Automated whole-cell patch-clamp electrophysiology of neurons in vivo

Suhasa B. Kodandaramaiah, Giovanni Talei Franzesi, Brian Y. Chow, Edward S. Boyden, Craig R. Forest

Research output: Contribution to journalArticlepeer-review

120 Scopus citations


Whole-cell patch-clamp electrophysiology of neurons is a gold-standard technique for high-fidelity analysis of the biophysical mechanisms of neural computation and pathology, but it requires great skill to perform. We have developed a robot that automatically performs patch clamping in vivo, algorithmically detecting cells by analyzing the temporal sequence of electrode impedance changes. We demonstrate good yield, throughput and quality of automated intracellular recording in mouse cortex and hippocampus.

Original languageEnglish (US)
Pages (from-to)585-587
Number of pages3
JournalNature Methods
Issue number6
StatePublished - Jun 2012

Bibliographical note

Funding Information:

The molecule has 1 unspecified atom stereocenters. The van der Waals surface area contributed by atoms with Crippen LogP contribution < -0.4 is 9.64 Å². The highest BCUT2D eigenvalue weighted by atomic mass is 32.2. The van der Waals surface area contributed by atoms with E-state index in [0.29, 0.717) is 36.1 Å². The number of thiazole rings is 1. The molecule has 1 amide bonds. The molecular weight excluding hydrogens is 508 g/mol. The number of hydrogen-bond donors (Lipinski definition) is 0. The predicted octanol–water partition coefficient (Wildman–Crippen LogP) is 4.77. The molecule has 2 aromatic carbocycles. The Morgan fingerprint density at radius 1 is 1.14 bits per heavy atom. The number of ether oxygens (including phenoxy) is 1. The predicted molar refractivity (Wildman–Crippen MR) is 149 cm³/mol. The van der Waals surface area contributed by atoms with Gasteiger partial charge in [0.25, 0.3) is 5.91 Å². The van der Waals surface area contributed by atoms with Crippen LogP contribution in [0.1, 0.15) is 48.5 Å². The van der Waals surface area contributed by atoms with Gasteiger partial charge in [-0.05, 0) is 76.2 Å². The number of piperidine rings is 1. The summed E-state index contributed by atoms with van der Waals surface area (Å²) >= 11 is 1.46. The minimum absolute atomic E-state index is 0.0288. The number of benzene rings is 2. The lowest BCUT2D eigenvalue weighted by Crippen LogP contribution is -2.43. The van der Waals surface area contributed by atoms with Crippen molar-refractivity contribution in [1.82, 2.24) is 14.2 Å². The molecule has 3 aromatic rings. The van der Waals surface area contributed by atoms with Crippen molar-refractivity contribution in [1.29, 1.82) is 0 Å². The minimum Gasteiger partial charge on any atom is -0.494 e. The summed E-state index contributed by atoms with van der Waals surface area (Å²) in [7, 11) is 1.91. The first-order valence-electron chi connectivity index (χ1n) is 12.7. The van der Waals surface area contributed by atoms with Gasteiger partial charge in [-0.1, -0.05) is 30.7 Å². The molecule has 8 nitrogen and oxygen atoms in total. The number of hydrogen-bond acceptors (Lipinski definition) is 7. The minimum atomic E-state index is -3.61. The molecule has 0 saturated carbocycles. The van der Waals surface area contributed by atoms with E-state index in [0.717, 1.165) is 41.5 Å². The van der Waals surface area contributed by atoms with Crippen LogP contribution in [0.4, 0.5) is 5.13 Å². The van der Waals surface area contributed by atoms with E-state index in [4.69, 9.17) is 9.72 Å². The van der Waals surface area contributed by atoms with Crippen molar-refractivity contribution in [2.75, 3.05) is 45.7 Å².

We would like to acknowledge electronic switch design by G. Holst at Georgia Tech. E.S.B. acknowledges funding by the US National Institutes of Health (NIH) Director′s New Innovator Award (DP2OD002002) and the NIH EUREKA Award program (1R01NS075421) and other NIH grants, the New York Stem Cell Foundation Robertson Neuroscience Award, the National Science Foundation (NSF) CAREER award (CBET 1053233) and other NSF grants, Jerry and Marge Burnett, Google, Human Frontiers Science Program, MIT McGovern Institute and McGovern Institute Neurotechnology Award Program, MIT Media Lab, NARSAD, Paul Allen Distinguished Investigator Award, Alfred P. Sloan Foundation and Wallace H. Coulter Foundation. C.R.F. acknowledges funding by the NSF (CISE 1110947, EHR 0965945) as well as the American Heart Association (10GRNT4430029), Georgia Economic Development Association, Wallace H. Coulter Foundation, Center for Disease Control and NSF National Nanotechnology Infrastructure Network (NNIN) and from the Georgia Tech Institute for BioEngineering and BioSciences Junior Faculty Award, Technology Fee Fund, Invention Studio and George W. Woodruff School of Mechanical Engineering.


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